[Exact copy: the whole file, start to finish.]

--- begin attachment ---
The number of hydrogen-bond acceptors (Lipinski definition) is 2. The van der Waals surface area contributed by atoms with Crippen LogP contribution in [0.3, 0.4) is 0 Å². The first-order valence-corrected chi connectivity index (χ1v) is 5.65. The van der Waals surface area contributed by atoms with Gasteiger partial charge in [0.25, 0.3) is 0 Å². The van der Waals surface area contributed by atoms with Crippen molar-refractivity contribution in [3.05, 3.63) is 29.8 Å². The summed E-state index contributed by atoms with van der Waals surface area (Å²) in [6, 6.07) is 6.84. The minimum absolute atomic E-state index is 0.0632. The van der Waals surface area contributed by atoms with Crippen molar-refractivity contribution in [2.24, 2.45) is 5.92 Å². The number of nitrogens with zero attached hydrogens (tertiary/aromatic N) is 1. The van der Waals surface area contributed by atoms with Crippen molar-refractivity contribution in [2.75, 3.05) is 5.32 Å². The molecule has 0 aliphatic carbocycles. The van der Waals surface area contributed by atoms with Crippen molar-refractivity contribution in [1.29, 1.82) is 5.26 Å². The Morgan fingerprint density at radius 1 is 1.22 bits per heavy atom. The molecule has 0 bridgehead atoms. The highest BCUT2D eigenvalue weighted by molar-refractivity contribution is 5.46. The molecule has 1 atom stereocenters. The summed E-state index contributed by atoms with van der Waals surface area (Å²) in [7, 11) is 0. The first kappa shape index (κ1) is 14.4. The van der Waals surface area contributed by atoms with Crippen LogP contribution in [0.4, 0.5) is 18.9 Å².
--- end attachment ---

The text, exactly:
The number of hydrogen-bond acceptors (Lipinski definition) is 2. The van der Waals surface area contributed by atoms with Crippen LogP contribution in [0.3, 0.4) is 0 Å². The first-order valence-corrected chi connectivity index (χ1v) is 5.65. The van der Waals surface area contributed by atoms with Gasteiger partial charge in [0.25, 0.3) is 0 Å². The van der Waals surface area contributed by atoms with Crippen molar-refractivity contribution in [3.05, 3.63) is 29.8 Å². The summed E-state index contributed by atoms with van der Waals surface area (Å²) in [6, 6.07) is 6.84. The minimum absolute atomic E-state index is 0.0632. The van der Waals surface area contributed by atoms with Crippen molar-refractivity contribution in [2.24, 2.45) is 5.92 Å². The number of nitrogens with zero attached hydrogens (tertiary/aromatic N) is 1. The van der Waals surface area contributed by atoms with Crippen molar-refractivity contribution in [2.75, 3.05) is 5.32 Å². The molecule has 0 aliphatic carbocycles. The van der Waals surface area contributed by atoms with Crippen molar-refractivity contribution in [1.29, 1.82) is 5.26 Å². The Morgan fingerprint density at radius 1 is 1.22 bits per heavy atom. The molecule has 0 bridgehead atoms. The highest BCUT2D eigenvalue weighted by molar-refractivity contribution is 5.46. The molecule has 1 atom stereocenters. The summed E-state index contributed by atoms with van der Waals surface area (Å²) in [7, 11) is 0. The first kappa shape index (κ1) is 14.4. The van der Waals surface area contributed by atoms with Crippen LogP contribution in [0.4, 0.5) is 18.9 Å².